Das Erdbeben in Chili has ratings and 28 reviews. James said: Please note, I read this novella in German, looking up translations as needed it was. HEROISM IN KLEIST’S “DAS ERDBEBEN IN CHILI”. Robin A. Clouser einrich von Kleist’s Novelle “Das Erdbeben in. H Chili” () is regarded by many. I. Editions of Kleist’s works have nothing to say about the source of his. Das Erdbeben in Chili, , other than noting that nothing is known on the subject1.

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Thanks for telling us about the problem. Return to Book Page. Das Erdbeben in Chili by Heinrich von Kleist. Und auch Josephe, die kleisr diesem Moment hingerichtet werden soll, wird dank des Erdbebens noch einmal verschont. Die Naturkatastrophe kommt den Liebenden zur Hilfe und vereitelt ihren Tod. Doch es bleibt ihnen nicht mehr viel Zeit Paperback32 pages. Published January 31st by Hamburger Lesehefte Verlag first published To see what your friends thought of this book, please sign up.

To ask other readers questions about Das Erdbeben in Chiliplease sign up. Be the first to ask a question about Das Erdbeben in Chili. Lists with This Book. Please note, I read this novella in German, looking up translations as needed Heinrich von Kleistborn in Frankfurt inled a troubled life, which ultimately resulted in his suicide in As a follower of several Kantian philosophies, Kleist found himself drawing deeper and deeper into depression as he aged.

However, this personal crisis is what enabled Heinrich von Kleist to become such a profound creative writer. At the turn of the nineteenth century, Heinrich von K Please note, I read this novella in German, looking up translations as needed At the turn of the nineteenth century, Heinrich von Kleist published one of his masterpieces: The Earthquake in Chile. The Earthquake in Chile pushes readers to question what role God, or any higher being, eerdbeben play in their lives.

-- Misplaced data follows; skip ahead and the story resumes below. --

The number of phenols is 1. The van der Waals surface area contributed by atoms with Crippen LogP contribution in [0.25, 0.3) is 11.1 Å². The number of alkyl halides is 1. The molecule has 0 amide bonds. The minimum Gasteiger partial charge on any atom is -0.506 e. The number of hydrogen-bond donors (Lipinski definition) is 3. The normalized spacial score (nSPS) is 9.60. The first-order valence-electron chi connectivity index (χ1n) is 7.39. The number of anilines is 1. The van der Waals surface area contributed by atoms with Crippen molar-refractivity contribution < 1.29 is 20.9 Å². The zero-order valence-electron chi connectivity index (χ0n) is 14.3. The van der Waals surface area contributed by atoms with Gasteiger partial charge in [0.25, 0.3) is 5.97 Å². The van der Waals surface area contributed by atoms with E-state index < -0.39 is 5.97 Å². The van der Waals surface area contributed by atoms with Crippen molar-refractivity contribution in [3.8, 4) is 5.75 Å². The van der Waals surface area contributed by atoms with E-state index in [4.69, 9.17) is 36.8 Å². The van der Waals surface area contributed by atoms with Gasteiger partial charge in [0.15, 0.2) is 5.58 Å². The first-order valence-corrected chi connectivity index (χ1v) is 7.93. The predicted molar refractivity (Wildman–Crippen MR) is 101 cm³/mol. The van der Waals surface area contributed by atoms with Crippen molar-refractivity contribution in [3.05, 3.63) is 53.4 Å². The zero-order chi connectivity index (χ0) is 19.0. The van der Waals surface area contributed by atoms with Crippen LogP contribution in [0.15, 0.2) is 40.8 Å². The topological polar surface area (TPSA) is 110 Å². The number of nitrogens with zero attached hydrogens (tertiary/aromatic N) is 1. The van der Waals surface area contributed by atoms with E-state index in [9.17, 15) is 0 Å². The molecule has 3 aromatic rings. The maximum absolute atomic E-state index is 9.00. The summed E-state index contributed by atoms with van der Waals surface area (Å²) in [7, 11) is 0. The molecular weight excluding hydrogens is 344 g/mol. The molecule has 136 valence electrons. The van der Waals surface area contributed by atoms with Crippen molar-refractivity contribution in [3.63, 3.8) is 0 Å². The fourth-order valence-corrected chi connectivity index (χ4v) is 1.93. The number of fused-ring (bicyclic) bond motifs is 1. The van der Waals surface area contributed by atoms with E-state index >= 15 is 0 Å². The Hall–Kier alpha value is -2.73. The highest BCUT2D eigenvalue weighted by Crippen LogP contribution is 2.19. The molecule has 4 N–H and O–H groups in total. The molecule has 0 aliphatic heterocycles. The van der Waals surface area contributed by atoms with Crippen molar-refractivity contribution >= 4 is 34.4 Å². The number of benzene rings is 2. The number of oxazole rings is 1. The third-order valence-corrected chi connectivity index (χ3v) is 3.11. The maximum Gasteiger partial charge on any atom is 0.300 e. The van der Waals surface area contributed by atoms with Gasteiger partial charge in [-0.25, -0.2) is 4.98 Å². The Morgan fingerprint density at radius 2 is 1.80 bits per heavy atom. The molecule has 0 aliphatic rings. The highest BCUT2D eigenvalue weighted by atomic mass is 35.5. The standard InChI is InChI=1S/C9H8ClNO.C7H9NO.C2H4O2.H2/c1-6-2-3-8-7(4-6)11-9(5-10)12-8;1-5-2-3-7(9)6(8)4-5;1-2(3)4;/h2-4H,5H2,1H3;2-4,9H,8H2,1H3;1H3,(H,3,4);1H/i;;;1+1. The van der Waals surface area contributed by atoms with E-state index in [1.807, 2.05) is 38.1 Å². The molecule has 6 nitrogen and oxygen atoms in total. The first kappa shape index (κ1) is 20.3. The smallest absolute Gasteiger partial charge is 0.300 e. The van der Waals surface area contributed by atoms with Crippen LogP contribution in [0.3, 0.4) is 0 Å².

Kleist sets his readers up to wonder whether the earthquake was a natural, geographic event, or whether it was an act of God against all sinners. In the end, Kleist shows his cjili that they are solely responsible for deciding the place of religion in their lives.

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Kleist used several factual earthquakes to base his work on; he took the ramifications of the disastrous earthquake that had destroyed Santiago on 13 Mayusing it as a starting place for his short story. The short story uses the idea of an earthquake, as a sign from God, to change the destiny of the lovers Jeronimo and Josefa.

The story of Jeronimo and Josefa is a tragic one because the lovers ultimately die despite being given a second chance.

However, moments before they were about to be hanged Josefa was sentenced to be hanged, and Jeronimo was trying to commit suicide in the jail cellthe earth shook, and buildings crumbled. The earthquake had saved the two lovers, and they were secretly reunited.

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However, after finding their way back to each other, they entered a church service to thank God for saving their lives. Jeronimo and Josefa were the ones who had caused the earthquake according to several members of the community.

One of the unanswered questions that Kleist leaves his readers with at the end of this work is whether or not there is a higher being, namely God, that watches over all of mankind. Many readers argue that there can be no God who watches over his people. If there is, how could he permit Jeronimo and Josefa to find their way back to one another only to me murdered, no less in a church, by a man from another city.

If he is, then why did he permit the earthquake to happen?

Das Erdbeben in Chili by Heinrich von Kleist

Kleist lets the readers explore these questions merely by setting up a situation in which there is no definite answer. Possibly, the higher being that sent the earthquake to the town was trying to punish the sinners, but one will never know. After the Prior speaks his words, the two lovers are drawn to the center of the church, and they are then killed. Afterwards, a supposedly reverent church follower begins to chastise the two for their evil deeds, and asks for even more vengeance to be incurred.